Al-Sadr also would appear before an Islamic court to answer charges of his alleged involvement in the murder of fellow cleric Abdel-Majid al Khoei, who was killed in Najaf's Grand Imam Ali Shrine by a mob last April. The trial would take place after the installation of an Iraqi government.
At first, al-Sadr appeared predisposed to the compromise. A spokesperson on Wednesday went so far as to agree to "unconditional talks" with the Americans in deference to the marjaiya, or top clerics.
But on Friday, al-Sadr lashed out at the holy men for not acting more forcefully on his behalf.
"I wanted to free the holy city of Najaf from the Americans and deliver it into the hands of the marjaiya. But they weren't prepared for that. They all said they don't want that," al-Sadr said. "It appears they are afraid for their lives and for their station in life, fearing that they might live in hunger or lose something" by agreeing to fight the coalition.
The deal crumbled when the United States placed another condition on the table, said Sheik Ali Merza, who heads the Najaf office of al-Dawa. Merza said he didn't know what that condition was.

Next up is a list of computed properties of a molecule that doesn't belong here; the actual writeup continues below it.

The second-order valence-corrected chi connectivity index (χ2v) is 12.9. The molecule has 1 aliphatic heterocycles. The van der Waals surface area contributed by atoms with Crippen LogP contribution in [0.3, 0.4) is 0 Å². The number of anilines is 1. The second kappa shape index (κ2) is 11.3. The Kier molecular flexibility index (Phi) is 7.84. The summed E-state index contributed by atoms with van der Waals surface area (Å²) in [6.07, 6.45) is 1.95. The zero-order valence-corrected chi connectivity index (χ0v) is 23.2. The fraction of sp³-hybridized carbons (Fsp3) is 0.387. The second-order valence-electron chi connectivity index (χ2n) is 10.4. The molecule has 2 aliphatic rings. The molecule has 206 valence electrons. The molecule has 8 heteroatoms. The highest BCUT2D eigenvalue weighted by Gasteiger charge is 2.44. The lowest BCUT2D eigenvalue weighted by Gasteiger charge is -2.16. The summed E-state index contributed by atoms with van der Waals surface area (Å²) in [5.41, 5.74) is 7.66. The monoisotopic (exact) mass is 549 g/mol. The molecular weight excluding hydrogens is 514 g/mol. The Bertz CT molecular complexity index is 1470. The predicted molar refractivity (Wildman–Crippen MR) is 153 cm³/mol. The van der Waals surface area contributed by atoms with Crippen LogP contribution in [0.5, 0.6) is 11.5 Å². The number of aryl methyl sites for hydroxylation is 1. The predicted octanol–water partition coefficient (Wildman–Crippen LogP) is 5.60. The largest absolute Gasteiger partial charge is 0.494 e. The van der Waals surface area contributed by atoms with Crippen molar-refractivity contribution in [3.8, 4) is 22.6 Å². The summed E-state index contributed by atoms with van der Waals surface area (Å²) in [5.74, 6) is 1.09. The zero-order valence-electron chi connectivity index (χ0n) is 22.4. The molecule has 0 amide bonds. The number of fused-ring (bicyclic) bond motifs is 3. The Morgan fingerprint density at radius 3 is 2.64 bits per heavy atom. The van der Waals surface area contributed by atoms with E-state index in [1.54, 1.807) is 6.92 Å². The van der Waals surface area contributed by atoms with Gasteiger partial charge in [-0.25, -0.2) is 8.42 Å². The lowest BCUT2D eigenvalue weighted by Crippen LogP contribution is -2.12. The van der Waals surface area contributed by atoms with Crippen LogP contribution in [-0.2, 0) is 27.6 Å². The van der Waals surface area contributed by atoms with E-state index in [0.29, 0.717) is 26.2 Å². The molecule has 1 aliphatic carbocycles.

"Now it seems both sides were trying to buy more time," Merza said. "Al-Sadr was looking to increase Mahdi numbers and arms" while the Americans were hoping al-Sadr would become more isolated from Najaf residents weary of being under siege.
With the arrival of an Iranian diplomatic delegation overnight that claims to be seeking a settlement at the request of the Americans, Merza said his group has largely stepped aside from the negotiations.
The delegation, which includes a high-ranking member of Iran's foreign ministry, prayed at the Grand Imam Ali Shrine, but as of Friday evening hadn't met with al-Sadr, a spokesperson for the cleric said.
The United States has denied it asked Iran, which is overwhelmingly Shiite, to help.
(Contributing to this story from Baghdad were Carol Rosenberg of The Miami Herald and Bob Moran of The Philadelphia Inquirer.)
(c) 2004, Knight Ridder/Tribune Information Services.